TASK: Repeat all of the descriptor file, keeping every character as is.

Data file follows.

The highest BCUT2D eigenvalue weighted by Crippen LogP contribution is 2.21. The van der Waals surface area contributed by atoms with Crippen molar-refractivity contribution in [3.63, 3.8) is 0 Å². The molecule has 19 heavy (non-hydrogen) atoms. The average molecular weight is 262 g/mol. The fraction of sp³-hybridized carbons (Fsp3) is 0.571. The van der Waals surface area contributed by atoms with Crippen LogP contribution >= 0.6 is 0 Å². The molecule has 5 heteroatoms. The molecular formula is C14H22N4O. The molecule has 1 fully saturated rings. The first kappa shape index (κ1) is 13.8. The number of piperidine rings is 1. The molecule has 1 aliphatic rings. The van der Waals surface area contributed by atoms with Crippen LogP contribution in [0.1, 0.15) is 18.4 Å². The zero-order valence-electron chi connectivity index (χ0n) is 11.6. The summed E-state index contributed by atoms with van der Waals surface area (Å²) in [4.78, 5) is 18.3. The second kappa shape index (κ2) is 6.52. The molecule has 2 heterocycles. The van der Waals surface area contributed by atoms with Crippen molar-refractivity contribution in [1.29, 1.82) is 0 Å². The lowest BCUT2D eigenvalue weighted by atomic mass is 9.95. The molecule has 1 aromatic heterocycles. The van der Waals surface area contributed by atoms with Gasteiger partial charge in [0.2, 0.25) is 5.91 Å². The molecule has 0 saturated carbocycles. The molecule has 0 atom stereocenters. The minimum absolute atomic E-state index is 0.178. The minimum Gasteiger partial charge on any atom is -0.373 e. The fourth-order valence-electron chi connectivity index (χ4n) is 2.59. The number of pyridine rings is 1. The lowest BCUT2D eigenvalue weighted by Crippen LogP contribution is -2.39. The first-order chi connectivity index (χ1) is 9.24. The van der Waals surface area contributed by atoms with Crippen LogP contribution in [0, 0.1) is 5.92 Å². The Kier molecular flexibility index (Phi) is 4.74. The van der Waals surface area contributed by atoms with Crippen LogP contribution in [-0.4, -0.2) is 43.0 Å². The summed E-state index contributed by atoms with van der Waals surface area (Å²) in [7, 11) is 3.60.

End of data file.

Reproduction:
The highest BCUT2D eigenvalue weighted by Crippen LogP contribution is 2.21. The van der Waals surface area contributed by atoms with Crippen molar-refractivity contribution in [3.63, 3.8) is 0 Å². The molecule has 19 heavy (non-hydrogen) atoms. The average molecular weight is 262 g/mol. The fraction of sp³-hybridized carbons (Fsp3) is 0.571. The van der Waals surface area contributed by atoms with Crippen LogP contribution >= 0.6 is 0 Å². The molecule has 5 heteroatoms. The molecular formula is C14H22N4O. The molecule has 1 fully saturated rings. The first kappa shape index (κ1) is 13.8. The number of piperidine rings is 1. The molecule has 1 aliphatic rings. The van der Waals surface area contributed by atoms with Crippen LogP contribution in [0.1, 0.15) is 18.4 Å². The zero-order valence-electron chi connectivity index (χ0n) is 11.6. The summed E-state index contributed by atoms with van der Waals surface area (Å²) in [4.78, 5) is 18.3. The second kappa shape index (κ2) is 6.52. The molecule has 2 heterocycles. The van der Waals surface area contributed by atoms with Crippen molar-refractivity contribution in [1.29, 1.82) is 0 Å². The lowest BCUT2D eigenvalue weighted by atomic mass is 9.95. The molecule has 1 aromatic heterocycles. The van der Waals surface area contributed by atoms with Gasteiger partial charge in [0.2, 0.25) is 5.91 Å². The molecule has 0 saturated carbocycles. The molecule has 0 atom stereocenters. The minimum absolute atomic E-state index is 0.178. The minimum Gasteiger partial charge on any atom is -0.373 e. The fourth-order valence-electron chi connectivity index (χ4n) is 2.59. The number of pyridine rings is 1. The lowest BCUT2D eigenvalue weighted by Crippen LogP contribution is -2.39. The first-order chi connectivity index (χ1) is 9.24. The van der Waals surface area contributed by atoms with Crippen LogP contribution in [0, 0.1) is 5.92 Å². The Kier molecular flexibility index (Phi) is 4.74. The van der Waals surface area contributed by atoms with Crippen LogP contribution in [-0.4, -0.2) is 43.0 Å². The summed E-state index contributed by atoms with van der Waals surface area (Å²) in [7, 11) is 3.60.